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Lack of Chips Forces Nissan, Suzuki, Mitsubishi to Suspend Production

The global chip shortage is far from over and continues to wreak havoc in the automotive industry, with more and more companies turning to production changes to deal with the lack of semiconductors.
Carmakers temporarily suspend operations to deal with the lack of chips 1 photo
The most recent three big names to be hit by the same issue are Nissan, Suzuki, and Mitsubishi, all of which are preparing for production adjustments throughout June.

First and foremost, it’s Nissan, which according to a report from Reuters, plans to shut down production lines at its factory in Kyushu for three days on June 24, 25, and 28. At the same time, Nissan will also suspend operations for some specific models in Mexico while also reducing the capacity at Japanese facilities in Tochigi and Oppama.

A Nissan spokesperson has already confirmed for the cited source that “Nissan is adjusting production,” citing the lack of semiconductors as the reason.

Suzuki is also turning to a similar solution to deal with the whole thing, with the company to suspend the operations at three plants in Shizuoka between three and nine days. This time, the carmaker hasn’t confirmed the production suspension. However, it did say the company is actively making all kinds of adjustments to reduce the impact of the semiconductor crisis.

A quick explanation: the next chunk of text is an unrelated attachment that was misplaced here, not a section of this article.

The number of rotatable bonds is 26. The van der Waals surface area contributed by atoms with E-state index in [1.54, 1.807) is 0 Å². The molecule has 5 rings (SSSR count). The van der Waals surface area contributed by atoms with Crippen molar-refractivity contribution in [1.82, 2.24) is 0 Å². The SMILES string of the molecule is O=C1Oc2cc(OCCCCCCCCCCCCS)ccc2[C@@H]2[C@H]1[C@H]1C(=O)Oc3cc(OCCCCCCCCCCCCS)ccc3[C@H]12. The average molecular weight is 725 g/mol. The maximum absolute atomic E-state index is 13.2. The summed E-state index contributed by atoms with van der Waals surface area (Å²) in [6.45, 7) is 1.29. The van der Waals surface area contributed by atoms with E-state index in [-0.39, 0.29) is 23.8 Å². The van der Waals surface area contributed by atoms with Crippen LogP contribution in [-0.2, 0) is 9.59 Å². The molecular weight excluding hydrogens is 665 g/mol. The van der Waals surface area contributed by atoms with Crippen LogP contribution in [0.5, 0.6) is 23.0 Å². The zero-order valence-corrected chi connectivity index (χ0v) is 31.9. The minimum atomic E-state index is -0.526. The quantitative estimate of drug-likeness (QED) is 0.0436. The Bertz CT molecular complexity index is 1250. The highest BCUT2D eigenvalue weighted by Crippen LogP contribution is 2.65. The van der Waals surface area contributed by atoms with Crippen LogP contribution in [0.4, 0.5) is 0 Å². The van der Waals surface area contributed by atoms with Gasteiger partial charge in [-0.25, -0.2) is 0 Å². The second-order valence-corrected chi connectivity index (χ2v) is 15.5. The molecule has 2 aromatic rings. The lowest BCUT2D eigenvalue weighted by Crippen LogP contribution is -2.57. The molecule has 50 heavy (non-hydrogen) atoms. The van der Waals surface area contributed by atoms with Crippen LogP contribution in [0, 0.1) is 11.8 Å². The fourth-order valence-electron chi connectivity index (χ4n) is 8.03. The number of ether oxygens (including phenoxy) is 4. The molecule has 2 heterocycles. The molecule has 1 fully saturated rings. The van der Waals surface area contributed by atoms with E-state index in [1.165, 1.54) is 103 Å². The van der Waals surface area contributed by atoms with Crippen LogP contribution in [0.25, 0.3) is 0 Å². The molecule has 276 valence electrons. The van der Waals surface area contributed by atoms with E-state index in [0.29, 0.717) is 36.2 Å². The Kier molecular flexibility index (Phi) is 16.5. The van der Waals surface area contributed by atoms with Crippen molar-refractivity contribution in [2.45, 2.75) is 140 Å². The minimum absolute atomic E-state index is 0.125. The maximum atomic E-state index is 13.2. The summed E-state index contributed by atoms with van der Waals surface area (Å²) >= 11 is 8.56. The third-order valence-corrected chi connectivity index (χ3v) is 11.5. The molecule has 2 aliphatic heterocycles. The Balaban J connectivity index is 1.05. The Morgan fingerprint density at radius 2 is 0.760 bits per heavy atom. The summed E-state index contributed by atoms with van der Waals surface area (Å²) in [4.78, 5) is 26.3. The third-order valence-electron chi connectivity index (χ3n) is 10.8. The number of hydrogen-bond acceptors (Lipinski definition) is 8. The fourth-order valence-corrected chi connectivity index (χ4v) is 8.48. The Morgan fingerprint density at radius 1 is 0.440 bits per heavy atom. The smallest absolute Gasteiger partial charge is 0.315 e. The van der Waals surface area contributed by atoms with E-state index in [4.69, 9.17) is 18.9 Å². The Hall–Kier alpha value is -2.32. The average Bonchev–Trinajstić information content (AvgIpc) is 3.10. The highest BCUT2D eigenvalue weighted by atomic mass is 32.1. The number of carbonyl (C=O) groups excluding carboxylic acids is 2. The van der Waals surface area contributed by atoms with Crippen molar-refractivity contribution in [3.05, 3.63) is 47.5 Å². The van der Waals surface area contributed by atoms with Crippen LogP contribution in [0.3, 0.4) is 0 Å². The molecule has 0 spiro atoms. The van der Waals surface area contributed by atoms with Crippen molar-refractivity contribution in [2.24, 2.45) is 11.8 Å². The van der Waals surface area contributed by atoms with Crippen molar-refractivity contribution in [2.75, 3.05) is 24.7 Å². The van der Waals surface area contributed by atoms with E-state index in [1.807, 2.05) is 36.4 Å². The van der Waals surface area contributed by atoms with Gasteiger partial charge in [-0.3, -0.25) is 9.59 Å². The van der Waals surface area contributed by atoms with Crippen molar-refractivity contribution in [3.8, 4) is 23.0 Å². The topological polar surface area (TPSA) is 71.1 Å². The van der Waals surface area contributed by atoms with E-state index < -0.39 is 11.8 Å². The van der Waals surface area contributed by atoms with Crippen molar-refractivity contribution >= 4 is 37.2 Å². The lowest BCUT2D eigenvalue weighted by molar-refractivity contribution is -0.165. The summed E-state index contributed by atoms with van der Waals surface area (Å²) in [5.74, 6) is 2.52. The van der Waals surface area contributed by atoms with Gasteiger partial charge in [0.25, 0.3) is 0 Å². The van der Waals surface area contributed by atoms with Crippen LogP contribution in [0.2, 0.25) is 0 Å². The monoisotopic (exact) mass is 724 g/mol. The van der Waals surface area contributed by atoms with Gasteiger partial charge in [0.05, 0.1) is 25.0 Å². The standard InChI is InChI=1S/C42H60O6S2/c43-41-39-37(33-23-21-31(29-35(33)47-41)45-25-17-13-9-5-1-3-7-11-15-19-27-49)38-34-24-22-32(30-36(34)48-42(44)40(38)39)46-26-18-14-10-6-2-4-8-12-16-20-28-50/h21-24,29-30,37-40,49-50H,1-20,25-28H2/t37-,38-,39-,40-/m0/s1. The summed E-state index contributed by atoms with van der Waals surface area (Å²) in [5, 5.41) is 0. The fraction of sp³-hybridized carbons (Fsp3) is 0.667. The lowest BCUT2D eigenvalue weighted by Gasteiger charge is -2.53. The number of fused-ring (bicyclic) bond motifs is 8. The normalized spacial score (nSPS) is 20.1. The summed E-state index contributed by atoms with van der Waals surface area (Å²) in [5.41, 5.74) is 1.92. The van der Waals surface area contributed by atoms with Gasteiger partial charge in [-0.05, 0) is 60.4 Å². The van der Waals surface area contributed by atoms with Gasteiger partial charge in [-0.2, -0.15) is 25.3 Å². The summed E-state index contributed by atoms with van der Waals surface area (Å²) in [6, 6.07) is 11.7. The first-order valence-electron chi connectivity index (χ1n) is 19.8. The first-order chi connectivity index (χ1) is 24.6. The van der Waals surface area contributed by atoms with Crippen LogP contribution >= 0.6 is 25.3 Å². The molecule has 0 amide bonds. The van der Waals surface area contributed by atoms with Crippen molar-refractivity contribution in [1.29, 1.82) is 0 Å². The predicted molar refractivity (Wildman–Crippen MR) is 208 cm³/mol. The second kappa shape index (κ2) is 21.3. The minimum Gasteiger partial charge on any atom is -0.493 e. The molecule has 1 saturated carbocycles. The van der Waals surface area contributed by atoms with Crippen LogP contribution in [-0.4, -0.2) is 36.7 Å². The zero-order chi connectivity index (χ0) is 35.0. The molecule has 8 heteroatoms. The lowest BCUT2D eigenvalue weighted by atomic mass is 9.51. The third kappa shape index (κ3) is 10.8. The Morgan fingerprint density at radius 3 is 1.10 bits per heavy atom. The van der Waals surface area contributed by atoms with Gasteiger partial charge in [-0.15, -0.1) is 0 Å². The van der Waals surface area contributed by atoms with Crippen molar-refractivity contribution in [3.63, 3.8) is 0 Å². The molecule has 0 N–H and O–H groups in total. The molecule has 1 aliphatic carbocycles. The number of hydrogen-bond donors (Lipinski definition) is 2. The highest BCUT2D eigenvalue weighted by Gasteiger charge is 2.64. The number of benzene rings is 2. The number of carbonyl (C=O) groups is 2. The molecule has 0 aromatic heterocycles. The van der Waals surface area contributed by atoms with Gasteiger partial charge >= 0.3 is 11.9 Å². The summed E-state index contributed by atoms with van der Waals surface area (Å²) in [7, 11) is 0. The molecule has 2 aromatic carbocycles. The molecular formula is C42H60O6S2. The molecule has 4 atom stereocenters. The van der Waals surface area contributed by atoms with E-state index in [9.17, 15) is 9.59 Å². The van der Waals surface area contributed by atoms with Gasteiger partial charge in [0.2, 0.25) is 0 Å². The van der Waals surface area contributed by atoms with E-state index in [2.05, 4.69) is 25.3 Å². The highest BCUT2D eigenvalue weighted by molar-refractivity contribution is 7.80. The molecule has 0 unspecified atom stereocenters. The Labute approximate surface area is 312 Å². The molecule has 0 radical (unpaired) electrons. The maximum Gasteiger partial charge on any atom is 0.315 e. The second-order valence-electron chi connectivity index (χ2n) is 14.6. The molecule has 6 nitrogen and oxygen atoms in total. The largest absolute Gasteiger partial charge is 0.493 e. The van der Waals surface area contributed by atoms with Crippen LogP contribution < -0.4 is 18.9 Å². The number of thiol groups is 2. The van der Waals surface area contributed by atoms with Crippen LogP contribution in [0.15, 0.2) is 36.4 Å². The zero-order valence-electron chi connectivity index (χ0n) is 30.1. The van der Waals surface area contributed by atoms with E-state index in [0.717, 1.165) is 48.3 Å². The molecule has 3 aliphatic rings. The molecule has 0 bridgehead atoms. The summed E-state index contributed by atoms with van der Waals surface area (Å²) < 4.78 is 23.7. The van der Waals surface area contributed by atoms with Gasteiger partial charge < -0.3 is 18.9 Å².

Last but not least, Mitsubishi will make production changes at no less than five plants in Japan, Thailand, and Indonesia. The carmaker expects the production of some 30,000 vehicles to be affected, with the output to be substantially reduced because there aren’t enough chips to be installed on cars.

In the meantime, nobody has good news regarding a possible recovery regarding the lack of chips. For example, Foxconn, currently the number one iPhone maker which is also expanding in the car world, warned that the global chip shortage is here to stay. Meanwhile, Xiaomi, the tech behemoth investing in an EV, explained that it doesn’t expect the lack of semiconductors to be resolved before 2022.

 
 
 
 
 

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